Sen. Simpson for President?

Former Wyoming senator reacts to new push for him to run in 2012


This is a rush transcript from "Your World," September 28, 2011. This copy may not be in its final form and may be updated.

NEIL CAVUTO, HOST OF, “YOUR WORLD”: OK. OK. So, New Jersey Governor Chris Christie says he is not, not, not, not, not, not, not running for president. So what about this guy?

(BEGIN VIDEO CLIP)ALAN SIMPSON (R), FORMER U.S. SENATOR: And so put that one in your pipe. I don’t listen to all the moaning and (EXPLETIVE DELETED).

That is a sparrow belch in the midst of a typhoon.

This government is stupid.

Grandchildren now don’t write a thank-you for the Christmas presents.

That is just bull (EXPLETIVE DELETED). And I don’t have to come on this program.

(LAUGHTER) SIMPSON: They’re walking on their pants with their cap on backwards, listening to Eminem and Snoopy Snoopy Poop Dog. And they don’t like them.

Is totally unfair and pisses me off.


CAVUTO: This new Web ad is pushing former Wyoming Senator Alan Simpson to run for the White House.

Now, I talked to the head of that group behind it last night on Fox Business Network. And I had to ask its creator, look, the good senator is 80 years old. Could it hurt his chances?

(BEGIN VIDEO CLIP)ANDREW SCHENKEL, ALSIMPSON2012.COM: This man, with this plethora of experience, decades of experience, on board to solve the monumental problems.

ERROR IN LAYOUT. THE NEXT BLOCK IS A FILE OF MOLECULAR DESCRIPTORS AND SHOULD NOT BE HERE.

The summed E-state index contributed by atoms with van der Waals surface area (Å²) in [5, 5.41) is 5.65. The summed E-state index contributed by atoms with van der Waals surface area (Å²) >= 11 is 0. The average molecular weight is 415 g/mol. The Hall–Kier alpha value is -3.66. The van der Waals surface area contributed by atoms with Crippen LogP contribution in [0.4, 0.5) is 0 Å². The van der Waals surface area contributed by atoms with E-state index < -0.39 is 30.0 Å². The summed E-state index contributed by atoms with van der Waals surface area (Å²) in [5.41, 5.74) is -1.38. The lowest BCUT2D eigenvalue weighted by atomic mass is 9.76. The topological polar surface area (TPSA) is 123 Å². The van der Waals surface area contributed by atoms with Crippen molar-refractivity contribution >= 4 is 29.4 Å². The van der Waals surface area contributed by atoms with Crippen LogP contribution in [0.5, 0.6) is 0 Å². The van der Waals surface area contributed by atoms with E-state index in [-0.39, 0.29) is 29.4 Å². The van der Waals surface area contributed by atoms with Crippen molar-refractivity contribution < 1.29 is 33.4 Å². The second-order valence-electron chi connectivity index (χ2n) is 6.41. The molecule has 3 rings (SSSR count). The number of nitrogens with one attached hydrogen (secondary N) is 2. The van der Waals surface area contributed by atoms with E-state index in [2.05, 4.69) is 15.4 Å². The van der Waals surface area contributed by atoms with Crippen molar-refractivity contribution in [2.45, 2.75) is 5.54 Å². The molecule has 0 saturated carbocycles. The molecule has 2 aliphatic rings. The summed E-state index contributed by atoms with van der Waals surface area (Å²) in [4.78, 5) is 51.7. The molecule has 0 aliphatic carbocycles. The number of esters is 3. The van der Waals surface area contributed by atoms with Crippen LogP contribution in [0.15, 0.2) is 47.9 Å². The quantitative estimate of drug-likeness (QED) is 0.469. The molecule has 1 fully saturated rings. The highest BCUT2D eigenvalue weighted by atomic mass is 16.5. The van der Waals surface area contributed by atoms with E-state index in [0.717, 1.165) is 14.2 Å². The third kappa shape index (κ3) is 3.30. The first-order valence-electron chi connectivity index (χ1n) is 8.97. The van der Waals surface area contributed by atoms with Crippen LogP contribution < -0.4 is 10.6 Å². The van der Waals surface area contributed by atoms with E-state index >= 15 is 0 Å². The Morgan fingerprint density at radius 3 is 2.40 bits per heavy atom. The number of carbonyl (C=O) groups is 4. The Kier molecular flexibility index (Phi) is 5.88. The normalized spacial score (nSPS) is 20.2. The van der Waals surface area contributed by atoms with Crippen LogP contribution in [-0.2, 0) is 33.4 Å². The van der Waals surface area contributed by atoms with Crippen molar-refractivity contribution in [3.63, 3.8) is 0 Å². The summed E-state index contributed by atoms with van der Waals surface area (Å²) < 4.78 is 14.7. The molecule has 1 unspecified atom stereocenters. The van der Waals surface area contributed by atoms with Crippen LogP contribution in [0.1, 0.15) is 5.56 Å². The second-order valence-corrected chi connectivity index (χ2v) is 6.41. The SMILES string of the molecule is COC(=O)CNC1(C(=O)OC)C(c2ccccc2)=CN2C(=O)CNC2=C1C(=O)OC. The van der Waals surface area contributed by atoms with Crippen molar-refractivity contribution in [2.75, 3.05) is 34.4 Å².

So if you want to go ahead and play the age card, Neil, that is fine with me, but I’m open to any solutions. And this is a man who has been presenting them for decades.

(END VIDEO CLIP)CAVUTO: I wasn’t playing the age card, of course. I raised the issue.

Now to the fellow who is the source of this issue and this draft movement, Alan Simpson.

Senator, good to have you.

SIMPSON: Well, Neil, this gave me a rich surge of passion and emotion. I tossed and turned all night thinking of this noble thing.


CAVUTO: Did you see this? Did you see this ad? It’s actually very good.

SIMPSON: I don’t want that stuff. This is goofy. I talked to that guy that did that. I said, does anybody understand a joke or whatever?

CAVUTO: He wasn’t joking. Alan, I’m telling you, this dude wasn’t joking. He is very serious. He thinks the guys running are the jokes. He thinks you are the real McCoy.

SIMPSON: Well, I’ll tell you, if I could be king, that would -- or maybe just a benign curmudgeon. I could do that. I could fill that role.

CAVUTO: But what he is saying, all kidding aside, Senator, what he is saying, we have had it with everyone speaking the same way, the same politically correct responses. Part of the allure of Chris Christie was that he wasn’t and isn’t like that.

I think it is an understatement to say you are not remotely like that and that the nation is hungering for someone like that.

SIMPSON: Well, I’ll tell you what we have found.

When Erskine and I go around the country -- and you have interviewed us both -- you give us an hour with someone, we don’t do B.S. and we don’t do mush and we tell them the story and we tell them specifically what you have to do to save these four, big four of Medicare, Medicaid, the solvency of Social Security and defense in some sensitive, stable way.

And we get a standing ovation. We’re not looking for standing ovations, but people are so hungry for this. Just -- just don’t be this mushroom -- well, that -- I won’t get into that, in the dark with mushrooms, but it is just absolutely -- they are so disgusted.